Joseph Manning Hatchery is a fish hatchery in Brandywine, MD. The hatchery opened in 1980 and is named after Joseph Manning, former director of Tidewater Fisheries (a predecessor to The Fisheries Service). The hatchery is situated on 180 acres of land which consists of 28 fish production ponds, two fish culture buildings, one water supply reservoir, a combination building (garage, shop, office and laboratory) and three water supply wells.
The facility cultures warm water, cold water and anadromous species for stocking in Maryland waters, including the Chesapeake Bay. Manning Hatchery’s current species of attention include: American Shad, Hickory Shad, Striped Bass, Atlantic Sturgeon, Largemouth Bass, Smallmouth Bass, Golden Shiners, Rainbow Trout, Yellow Perch, Hybrid Sunfish, Redear Sunfish, Green Sunfish, Walleye, Black Crappie, and Muskellunge. Fish cultured at Manning Hatchery are used to satisfy various program goals, including restoration of fish populations and enhancement of recreational fishing opportunities.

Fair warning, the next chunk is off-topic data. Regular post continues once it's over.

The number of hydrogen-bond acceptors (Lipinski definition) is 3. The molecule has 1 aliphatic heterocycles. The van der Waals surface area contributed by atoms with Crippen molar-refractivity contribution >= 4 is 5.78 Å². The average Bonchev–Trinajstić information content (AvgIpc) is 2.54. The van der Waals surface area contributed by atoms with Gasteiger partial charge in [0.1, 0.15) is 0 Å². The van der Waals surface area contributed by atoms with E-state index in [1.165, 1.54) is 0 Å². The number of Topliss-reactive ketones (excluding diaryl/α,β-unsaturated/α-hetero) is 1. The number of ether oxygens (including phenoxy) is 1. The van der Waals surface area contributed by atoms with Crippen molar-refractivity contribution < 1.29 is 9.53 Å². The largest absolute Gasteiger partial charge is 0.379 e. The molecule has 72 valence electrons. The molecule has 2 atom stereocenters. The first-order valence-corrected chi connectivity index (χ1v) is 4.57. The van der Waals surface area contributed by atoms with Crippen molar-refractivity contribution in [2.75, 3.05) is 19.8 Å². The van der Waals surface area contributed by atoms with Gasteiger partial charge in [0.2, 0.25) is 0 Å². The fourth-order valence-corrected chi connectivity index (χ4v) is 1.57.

In 2013, Hallaton Environmental Linings was contracted to line five production ponds for juvenile fish. The material chosen was 45 mil RPP fabricated geomembrane, due to its flexibility, stability, UV resistance and longevity. Polypropylene prevents expose of the soil underneath, which over time can lead to seepage loss, unwanted vegetation and other issues.
The work associated with the installation of these pond liners included erosion and sediment controls, removal of vegetation from the existing pond interior, removal of unsuitable materials, subgrade preparation, installation and testing of the geomembrane liner. The panels were factory fabricated, ensuring clean seams with less field seaming required on-site that could potentially introduce contamination. As-built condition surveys of each pond were also completed following the installation of the pond liner. The survey included data points for top of slope, bottom of slope, side walls, bottom, interior structures, location of anchor trench, and extended a minimum of 10 feet past the top of slope line.